Posted: Tuesday, Feb. 07, 2012


On Thursday, House Republicans unanimously rejected a resolution from Rep. Gary Peters, D-Mich., stating, among other things, that the Bush tax cuts added to the deficit. If you read the text they were voting on, it's pretty clear that it wasn't built for bipartisanship: It's phrased to suggest that Bush was a liar and Republican governance was a fraud. That kind of thing doesn't pick up votes across the aisle.

But there's a more important economic debate here. Republicans occasionally flirt with the idea that tax cuts don't increase deficits. Senate Minority Leader Mitch McConnell, R-Ky., has said this directly. Speaker John A. Boehner, R-Ohio, has decreed that tax cuts don't need to be offset. But there's a very easy way to see that Republicans don't really mean this: They believe that tax cuts cause deficits when Democrats are behind them.

The debate over the payroll tax is a good example. When Republicans proposed a payroll tax cut as stimulus in 2009, it wasn't offset. When they agreed to it in the 2010 tax deal, it wasn't offset. But since it has become the White House's favored policy, House Republicans - the same House Republicans who passed the CUTGO rules stating that spending had to be paid for but tax cuts didn't - are insisting the payroll tax cut be offset.

Then there's the Bush tax cuts. When Republicans tally up President Obama' deficits over the last few years, they're adding $620 billion for the two-year extension of the Bush tax cuts. When they project his deficits for the next five years, they're assuming the extension of the Bush tax cuts. And they're doing so explicitly.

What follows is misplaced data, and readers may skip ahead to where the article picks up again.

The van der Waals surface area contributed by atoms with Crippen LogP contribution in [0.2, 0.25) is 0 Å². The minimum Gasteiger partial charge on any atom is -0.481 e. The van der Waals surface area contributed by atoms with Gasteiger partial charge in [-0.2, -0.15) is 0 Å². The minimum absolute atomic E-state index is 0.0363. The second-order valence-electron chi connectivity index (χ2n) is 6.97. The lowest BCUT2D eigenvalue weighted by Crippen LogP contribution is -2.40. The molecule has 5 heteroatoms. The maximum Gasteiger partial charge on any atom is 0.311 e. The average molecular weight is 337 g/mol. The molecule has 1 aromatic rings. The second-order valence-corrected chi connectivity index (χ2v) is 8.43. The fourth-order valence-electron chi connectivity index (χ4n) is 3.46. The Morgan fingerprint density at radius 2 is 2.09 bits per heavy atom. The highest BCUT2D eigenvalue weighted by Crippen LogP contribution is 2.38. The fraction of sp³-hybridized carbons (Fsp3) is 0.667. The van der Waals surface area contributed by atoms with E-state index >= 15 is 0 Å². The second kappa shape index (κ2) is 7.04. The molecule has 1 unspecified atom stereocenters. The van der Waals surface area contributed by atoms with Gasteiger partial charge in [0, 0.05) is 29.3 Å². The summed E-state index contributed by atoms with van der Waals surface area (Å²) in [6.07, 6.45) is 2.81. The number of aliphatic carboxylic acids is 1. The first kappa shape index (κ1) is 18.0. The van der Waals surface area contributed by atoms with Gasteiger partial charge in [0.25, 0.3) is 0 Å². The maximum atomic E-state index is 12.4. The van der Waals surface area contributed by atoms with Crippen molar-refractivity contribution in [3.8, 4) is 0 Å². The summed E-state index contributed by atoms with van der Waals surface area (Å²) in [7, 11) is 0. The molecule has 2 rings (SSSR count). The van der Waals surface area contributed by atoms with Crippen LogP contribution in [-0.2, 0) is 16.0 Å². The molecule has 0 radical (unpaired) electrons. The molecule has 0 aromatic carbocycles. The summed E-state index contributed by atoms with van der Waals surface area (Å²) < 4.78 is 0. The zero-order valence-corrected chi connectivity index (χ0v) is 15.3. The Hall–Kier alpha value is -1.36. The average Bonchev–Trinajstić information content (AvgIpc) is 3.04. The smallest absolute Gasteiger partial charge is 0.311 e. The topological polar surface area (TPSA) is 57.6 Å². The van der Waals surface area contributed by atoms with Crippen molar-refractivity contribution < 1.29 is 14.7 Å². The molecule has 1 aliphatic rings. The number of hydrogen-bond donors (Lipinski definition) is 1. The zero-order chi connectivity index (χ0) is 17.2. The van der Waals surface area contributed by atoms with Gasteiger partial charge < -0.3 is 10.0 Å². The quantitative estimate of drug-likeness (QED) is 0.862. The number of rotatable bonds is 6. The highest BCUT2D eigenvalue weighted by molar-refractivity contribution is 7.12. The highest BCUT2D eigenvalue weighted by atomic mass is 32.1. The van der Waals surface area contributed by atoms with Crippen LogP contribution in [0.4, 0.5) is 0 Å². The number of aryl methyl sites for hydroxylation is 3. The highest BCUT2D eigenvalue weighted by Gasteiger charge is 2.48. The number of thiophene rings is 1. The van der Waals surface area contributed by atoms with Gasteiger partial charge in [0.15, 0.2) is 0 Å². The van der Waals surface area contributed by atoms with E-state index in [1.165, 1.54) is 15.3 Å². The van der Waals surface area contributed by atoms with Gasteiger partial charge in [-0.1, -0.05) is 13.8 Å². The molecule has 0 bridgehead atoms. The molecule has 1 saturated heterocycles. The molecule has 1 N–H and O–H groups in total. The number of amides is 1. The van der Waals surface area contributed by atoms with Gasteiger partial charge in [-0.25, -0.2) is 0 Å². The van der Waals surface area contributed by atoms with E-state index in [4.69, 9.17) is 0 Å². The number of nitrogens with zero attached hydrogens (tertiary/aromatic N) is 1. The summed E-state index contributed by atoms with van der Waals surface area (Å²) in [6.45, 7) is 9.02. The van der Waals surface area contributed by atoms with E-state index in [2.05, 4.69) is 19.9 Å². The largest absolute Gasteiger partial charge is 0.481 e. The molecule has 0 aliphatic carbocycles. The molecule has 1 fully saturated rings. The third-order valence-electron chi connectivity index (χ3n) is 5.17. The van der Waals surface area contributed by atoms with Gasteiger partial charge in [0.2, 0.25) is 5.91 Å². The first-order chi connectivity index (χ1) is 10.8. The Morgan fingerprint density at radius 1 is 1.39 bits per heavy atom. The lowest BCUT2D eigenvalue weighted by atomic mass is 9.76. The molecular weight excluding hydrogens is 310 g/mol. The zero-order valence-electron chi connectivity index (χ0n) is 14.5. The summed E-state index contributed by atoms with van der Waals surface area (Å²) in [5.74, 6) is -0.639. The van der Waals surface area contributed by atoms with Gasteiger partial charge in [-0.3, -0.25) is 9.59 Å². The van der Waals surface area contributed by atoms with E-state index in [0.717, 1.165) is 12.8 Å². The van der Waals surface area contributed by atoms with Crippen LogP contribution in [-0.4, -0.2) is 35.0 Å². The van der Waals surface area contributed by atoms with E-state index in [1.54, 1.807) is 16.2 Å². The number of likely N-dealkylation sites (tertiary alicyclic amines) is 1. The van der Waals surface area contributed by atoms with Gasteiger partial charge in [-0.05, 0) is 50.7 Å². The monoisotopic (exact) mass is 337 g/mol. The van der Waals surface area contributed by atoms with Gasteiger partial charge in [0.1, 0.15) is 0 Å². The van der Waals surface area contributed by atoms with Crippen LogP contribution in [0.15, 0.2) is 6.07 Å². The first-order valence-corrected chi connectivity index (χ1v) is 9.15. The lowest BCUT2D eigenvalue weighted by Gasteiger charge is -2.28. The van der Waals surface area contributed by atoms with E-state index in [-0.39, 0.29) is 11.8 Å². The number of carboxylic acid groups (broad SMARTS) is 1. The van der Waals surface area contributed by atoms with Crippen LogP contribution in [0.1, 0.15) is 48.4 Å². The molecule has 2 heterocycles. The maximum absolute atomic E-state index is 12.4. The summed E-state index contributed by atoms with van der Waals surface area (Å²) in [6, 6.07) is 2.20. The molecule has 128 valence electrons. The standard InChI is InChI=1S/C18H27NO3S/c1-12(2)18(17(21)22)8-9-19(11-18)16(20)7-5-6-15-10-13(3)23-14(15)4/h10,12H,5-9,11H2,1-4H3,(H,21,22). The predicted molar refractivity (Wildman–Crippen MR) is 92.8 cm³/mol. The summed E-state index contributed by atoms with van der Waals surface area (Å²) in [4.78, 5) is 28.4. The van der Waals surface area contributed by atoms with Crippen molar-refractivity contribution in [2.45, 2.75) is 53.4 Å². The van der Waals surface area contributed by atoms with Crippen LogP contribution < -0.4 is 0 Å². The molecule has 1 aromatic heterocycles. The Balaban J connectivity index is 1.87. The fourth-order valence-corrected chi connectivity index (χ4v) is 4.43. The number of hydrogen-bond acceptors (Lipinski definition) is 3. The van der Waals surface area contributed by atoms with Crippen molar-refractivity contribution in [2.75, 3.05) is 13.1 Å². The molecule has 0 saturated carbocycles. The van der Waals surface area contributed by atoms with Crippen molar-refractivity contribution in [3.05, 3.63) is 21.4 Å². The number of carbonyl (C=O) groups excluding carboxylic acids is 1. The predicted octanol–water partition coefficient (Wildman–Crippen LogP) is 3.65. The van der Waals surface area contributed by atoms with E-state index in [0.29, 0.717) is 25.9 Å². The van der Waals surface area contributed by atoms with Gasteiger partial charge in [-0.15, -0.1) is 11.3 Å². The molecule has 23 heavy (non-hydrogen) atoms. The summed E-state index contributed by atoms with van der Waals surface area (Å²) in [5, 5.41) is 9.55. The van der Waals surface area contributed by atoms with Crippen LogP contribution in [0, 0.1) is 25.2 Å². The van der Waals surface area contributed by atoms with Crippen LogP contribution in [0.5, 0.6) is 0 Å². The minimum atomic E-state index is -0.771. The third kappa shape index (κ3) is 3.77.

Earlier in the week, I worked with the Center on Budget and Policy Priorities on a column summing up the projected budgetary impact of every single piece of legislation Obama had signed into law. In the end, my numbers showed, Obama has passed policies adding about a trillion dollars to the deficit. But Keith Hennessey, who directed the National Economic Council under George W. Bush, responded that I had ignored the trillions of dollars in deficits "from policies President Obama proposes to enact in the future (like extending most but not all tax cuts rates beyond 2012)."

And Hennessey is right. Not about my analysis, which was restricted to actual policies, not proposed policies (should I also have subtracted $4 trillion from the deficit because Obama favors a deficit deal of that size?). But about the Bush tax cuts, which will add trillions of dollars to the deficit if Obama extends all or most of them in 2012.

Finally, there is a particularly odd claim you occasionally hear about the Bush tax cuts: Revenue increased in their aftermath. Dan Holler, communications director for the Heritage Action, tweeted as much at me Friday. "Revenues increased between 2003 and 2007 . . . how does ezraklein argue Bush policies 'pushed revenues' down?"

This relies on mixing up the effects of inflation, economic growth, and taxes. The normal way to measure how much revenue a given tax regime is pulling in is to look at taxes as a percentage of GDP. In 2001, tax revenues were 19.5 percent of GDP. In 2002, they fell to 17.6 percent of GDP. In 2003, 16.2 percent of GDP. In 2004, 16.1 percent of GDP. Some of that is the 2001 recession. But at no point in Bush's presidency, and at no point since, have taxes returned to 19 percent of GDP.

To put it slightly differently, if tax cuts actually increased revenues, then it would have been absurd for George W. Bush to propose tax cuts as a way of paying down the surplus. In that world, tax cuts would have made the surplus larger, and given the government even more of the people's money. We would end up in a fiscal paradox, with the government constantly trying to give back its surplus, but ending up with an even larger surplus as a result. But that's not the world we live in.

Ezra Klein writes for the Washington Post Writers Group. Karl Singer and Michelle Williams contributed.

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